In a diversity case involving a policy of insurance issued in North Carolina, the law of that state is controlling. Erie R. v. Tompkins, 304 U.S. 64, 58 S. Ct. 817, 82 L. Ed. 1188 (1938). Hence, if North Carolina would apply the doctrine of collateral estoppel to the instant case, we are likewise compelled to do so. North Carolina recognizes the doctrine of collateral estoppel and has applied it in a number of cases. Thomas M. McInnis & Associates v. Hall, 318 N.C. 421, 349 S.E.2d 552 (1986). Under this doctrine, issues previously litigated between the same parties or parties in privity with them cannot be retried--even in unrelated causes of action--if certain requirements are met:
(1) The issues to be concluded must be the same as those involved in the prior action; (2) in the prior action, the issues must have been raised and actually litigated; (3) the issues must have been material and relevant to the disposition of the prior action; and (4) the determination made of those issues in the prior action must have been necessary and essential to the resulting judgment.
King v. Grindstaff, 284 N.C. 348, 200 S.E.2d 799, 806 (1973) (citations omitted). The doctrine applies "regardless of whether the issue involves questions of fact or law." Tar Landing Villas Owners' Ass'n v. Town of Atlantic Beach, 64 N.C.App. 239, 307 S.E.2d 181, 185, rev. denied, 310 N.C. 156, 311 S.E.2d 296 (1984).
The factual and legal issues before the court in Stonewall I are congruent to those presented herein; hence, collateral estoppel precludes the instant litigation. As an initial matter, the parties in that case and the instant case are the same, although their positions are reversed (Stonewall was the plaintiff in Stonewall I and Penn Re was the defendant). In Stonewall I, Stonewall sought to recover under a different certificate of facultative reinsurance issued to it by Penn Re but which involved a retention warranty clause identical in language to that contained in Penn Re's certificate in this case.
Among other defenses Penn Re defended Stonewall I on the ground that Stonewall had breached the retention warranty compliance, which was a condition precedent to recovery by Stonewall. As in the instant case, Stonewall contended and offered evidence tending to show that its agreement to retain $500,000 of the risk "for its own account" was susceptible to interpretations other than a literal promise that it would not cede any portion of this sum to another carrier; that it was understood as a custom and practice in the reinsurance industry that the term "for its own account" permits the reinsurance of the retention by treaty reinsurance; and that the cession by Stonewall of $450,000 of the stated retention to another reinsurer had been accomplished by treaty reinsurance. As in the present case, Stonewall further contended that Penn Re had waived its right and was estopped to insist on a literal interpretation of the retention warranty clause and that in any event the certificate should be reformed to express the true intent of the parties.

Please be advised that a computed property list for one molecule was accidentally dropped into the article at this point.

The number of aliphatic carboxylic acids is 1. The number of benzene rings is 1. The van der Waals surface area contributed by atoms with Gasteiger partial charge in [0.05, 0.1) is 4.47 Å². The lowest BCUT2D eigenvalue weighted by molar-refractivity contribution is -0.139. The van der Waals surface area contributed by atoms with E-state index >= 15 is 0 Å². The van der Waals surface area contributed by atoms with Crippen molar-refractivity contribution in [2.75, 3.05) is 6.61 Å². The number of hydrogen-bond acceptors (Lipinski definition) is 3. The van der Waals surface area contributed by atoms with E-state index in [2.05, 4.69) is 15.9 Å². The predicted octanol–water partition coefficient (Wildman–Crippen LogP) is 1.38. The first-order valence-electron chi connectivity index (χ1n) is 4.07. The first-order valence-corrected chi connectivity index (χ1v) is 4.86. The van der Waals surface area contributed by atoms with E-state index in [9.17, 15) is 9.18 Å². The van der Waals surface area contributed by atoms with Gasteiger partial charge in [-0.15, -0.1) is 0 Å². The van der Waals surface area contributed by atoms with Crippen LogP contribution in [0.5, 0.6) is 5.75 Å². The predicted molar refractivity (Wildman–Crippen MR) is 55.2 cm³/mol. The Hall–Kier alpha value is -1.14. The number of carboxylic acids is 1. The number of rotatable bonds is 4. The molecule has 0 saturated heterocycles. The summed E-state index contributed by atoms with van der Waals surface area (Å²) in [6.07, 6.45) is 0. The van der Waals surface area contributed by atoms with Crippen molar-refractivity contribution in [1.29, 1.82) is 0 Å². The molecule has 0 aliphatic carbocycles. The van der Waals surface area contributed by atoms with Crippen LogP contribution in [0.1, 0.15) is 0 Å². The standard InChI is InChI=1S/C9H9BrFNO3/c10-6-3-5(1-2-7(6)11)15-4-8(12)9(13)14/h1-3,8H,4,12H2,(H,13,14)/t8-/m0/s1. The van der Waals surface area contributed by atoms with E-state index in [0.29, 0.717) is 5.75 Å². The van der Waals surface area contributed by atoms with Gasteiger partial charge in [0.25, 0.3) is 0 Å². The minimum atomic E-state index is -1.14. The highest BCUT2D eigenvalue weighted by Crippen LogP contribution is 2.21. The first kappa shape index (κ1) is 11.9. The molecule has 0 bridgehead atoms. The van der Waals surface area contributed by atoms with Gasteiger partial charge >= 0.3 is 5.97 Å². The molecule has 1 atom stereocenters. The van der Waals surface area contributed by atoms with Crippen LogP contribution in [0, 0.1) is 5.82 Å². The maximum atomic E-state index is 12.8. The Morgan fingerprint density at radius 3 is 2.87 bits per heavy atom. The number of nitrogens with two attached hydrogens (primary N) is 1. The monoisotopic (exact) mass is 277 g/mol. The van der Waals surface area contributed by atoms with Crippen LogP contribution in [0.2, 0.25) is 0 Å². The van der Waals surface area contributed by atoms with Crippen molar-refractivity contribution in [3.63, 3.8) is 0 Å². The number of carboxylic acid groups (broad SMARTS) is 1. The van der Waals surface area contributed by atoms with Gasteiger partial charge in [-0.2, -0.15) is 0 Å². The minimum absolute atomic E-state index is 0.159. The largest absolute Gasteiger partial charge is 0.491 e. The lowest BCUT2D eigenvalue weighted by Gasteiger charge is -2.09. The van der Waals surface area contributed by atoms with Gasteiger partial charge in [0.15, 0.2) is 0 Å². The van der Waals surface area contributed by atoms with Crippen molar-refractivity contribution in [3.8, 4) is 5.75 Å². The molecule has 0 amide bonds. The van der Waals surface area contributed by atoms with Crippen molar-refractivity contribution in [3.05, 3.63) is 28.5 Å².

Thus, in the prior action between these parties there were involved issues which are identical to the ones in the present case. Moreover, these issues were raised and actually litigated in the prior action, they were material and relevant to the disposition of that action, and their determination was necessary and essential to the resulting judgment.
Stonewall contends that one of its witnesses, Ronald Aruda, a former Penn Re employee, did not testify at the trial of Stonewall I and that he would testify that in issuing Certificate No. 11,039 on behalf of Penn Re, he knew and intended through his negotiations with Stonewall's managing general agent that the amount of Stonewall's retention could include treaty insurance. It appears that similar testimony was in fact introduced by Stonewall in the prior action, but, be that as it may,
if the party against whom preclusion is sought did in fact litigate an issue of ultimate fact and suffered an adverse determination, new evidentiary facts may not be brought forward to obtain a different determination of that ultimate fact.
Restatement of the Law of Judgments 2d, Sec. 27, p. 253. Stonewall's argument is unavailing for two reasons. First, there is nothing to indicate that Aruda was not available as a witness for Stonewall in the prior action. Second, Stonewall I held the language of the warrant of retention to be unambiguous, thus precluding parol evidence as to its meaning.
For the foregoing reasons, we find no error in the judgment of the district court.